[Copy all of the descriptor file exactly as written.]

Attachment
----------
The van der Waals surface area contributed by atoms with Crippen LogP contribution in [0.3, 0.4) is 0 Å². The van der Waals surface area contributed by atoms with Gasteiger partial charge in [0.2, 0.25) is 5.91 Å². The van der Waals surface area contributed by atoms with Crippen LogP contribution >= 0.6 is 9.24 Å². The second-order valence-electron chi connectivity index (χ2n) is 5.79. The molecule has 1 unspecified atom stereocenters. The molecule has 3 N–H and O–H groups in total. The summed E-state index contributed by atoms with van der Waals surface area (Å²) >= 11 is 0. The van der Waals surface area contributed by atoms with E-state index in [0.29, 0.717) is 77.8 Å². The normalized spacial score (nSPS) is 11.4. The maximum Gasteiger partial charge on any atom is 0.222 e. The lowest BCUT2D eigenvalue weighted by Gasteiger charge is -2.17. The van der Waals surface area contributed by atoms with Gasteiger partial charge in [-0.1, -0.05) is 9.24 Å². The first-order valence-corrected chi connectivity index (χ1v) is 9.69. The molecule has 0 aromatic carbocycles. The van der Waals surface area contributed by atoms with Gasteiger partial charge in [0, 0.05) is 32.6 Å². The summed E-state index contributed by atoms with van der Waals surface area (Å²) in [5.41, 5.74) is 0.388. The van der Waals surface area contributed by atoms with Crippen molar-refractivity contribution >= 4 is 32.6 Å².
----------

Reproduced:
The van der Waals surface area contributed by atoms with Crippen LogP contribution in [0.3, 0.4) is 0 Å². The van der Waals surface area contributed by atoms with Gasteiger partial charge in [0.2, 0.25) is 5.91 Å². The van der Waals surface area contributed by atoms with Crippen LogP contribution >= 0.6 is 9.24 Å². The second-order valence-electron chi connectivity index (χ2n) is 5.79. The molecule has 1 unspecified atom stereocenters. The molecule has 3 N–H and O–H groups in total. The summed E-state index contributed by atoms with van der Waals surface area (Å²) >= 11 is 0. The van der Waals surface area contributed by atoms with E-state index in [0.29, 0.717) is 77.8 Å². The normalized spacial score (nSPS) is 11.4. The maximum Gasteiger partial charge on any atom is 0.222 e. The lowest BCUT2D eigenvalue weighted by Gasteiger charge is -2.17. The van der Waals surface area contributed by atoms with Gasteiger partial charge in [-0.1, -0.05) is 9.24 Å². The first-order valence-corrected chi connectivity index (χ1v) is 9.69. The molecule has 0 aromatic carbocycles. The van der Waals surface area contributed by atoms with Gasteiger partial charge in [0, 0.05) is 32.6 Å². The summed E-state index contributed by atoms with van der Waals surface area (Å²) in [5.41, 5.74) is 0.388. The van der Waals surface area contributed by atoms with Crippen molar-refractivity contribution >= 4 is 32.6 Å².